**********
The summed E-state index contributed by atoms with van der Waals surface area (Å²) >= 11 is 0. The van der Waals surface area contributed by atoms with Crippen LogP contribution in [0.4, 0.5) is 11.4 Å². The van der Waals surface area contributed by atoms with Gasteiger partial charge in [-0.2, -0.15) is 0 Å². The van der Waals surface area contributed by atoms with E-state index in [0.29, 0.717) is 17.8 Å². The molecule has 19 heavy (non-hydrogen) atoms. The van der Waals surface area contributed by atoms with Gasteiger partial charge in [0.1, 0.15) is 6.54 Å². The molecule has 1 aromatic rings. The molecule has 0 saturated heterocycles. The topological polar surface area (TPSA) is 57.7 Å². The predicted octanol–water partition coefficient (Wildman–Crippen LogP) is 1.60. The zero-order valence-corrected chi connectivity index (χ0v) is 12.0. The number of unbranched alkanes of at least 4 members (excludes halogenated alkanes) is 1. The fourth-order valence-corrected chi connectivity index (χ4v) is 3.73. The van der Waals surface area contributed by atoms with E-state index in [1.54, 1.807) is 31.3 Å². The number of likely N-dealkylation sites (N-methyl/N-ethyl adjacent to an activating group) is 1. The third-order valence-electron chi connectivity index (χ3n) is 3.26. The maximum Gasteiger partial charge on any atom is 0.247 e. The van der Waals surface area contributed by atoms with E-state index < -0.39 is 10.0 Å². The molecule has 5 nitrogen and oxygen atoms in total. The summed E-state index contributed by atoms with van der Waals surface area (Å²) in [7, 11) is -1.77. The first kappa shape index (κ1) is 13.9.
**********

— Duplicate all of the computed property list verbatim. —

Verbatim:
The summed E-state index contributed by atoms with van der Waals surface area (Å²) >= 11 is 0. The van der Waals surface area contributed by atoms with Crippen LogP contribution in [0.4, 0.5) is 11.4 Å². The van der Waals surface area contributed by atoms with Gasteiger partial charge in [-0.2, -0.15) is 0 Å². The van der Waals surface area contributed by atoms with E-state index in [0.29, 0.717) is 17.8 Å². The molecule has 19 heavy (non-hydrogen) atoms. The van der Waals surface area contributed by atoms with Gasteiger partial charge in [0.1, 0.15) is 6.54 Å². The molecule has 1 aromatic rings. The molecule has 0 saturated heterocycles. The topological polar surface area (TPSA) is 57.7 Å². The predicted octanol–water partition coefficient (Wildman–Crippen LogP) is 1.60. The zero-order valence-corrected chi connectivity index (χ0v) is 12.0. The number of unbranched alkanes of at least 4 members (excludes halogenated alkanes) is 1. The fourth-order valence-corrected chi connectivity index (χ4v) is 3.73. The van der Waals surface area contributed by atoms with E-state index in [1.54, 1.807) is 31.3 Å². The number of likely N-dealkylation sites (N-methyl/N-ethyl adjacent to an activating group) is 1. The third-order valence-electron chi connectivity index (χ3n) is 3.26. The maximum Gasteiger partial charge on any atom is 0.247 e. The van der Waals surface area contributed by atoms with E-state index < -0.39 is 10.0 Å². The molecule has 5 nitrogen and oxygen atoms in total. The summed E-state index contributed by atoms with van der Waals surface area (Å²) in [7, 11) is -1.77. The first kappa shape index (κ1) is 13.9.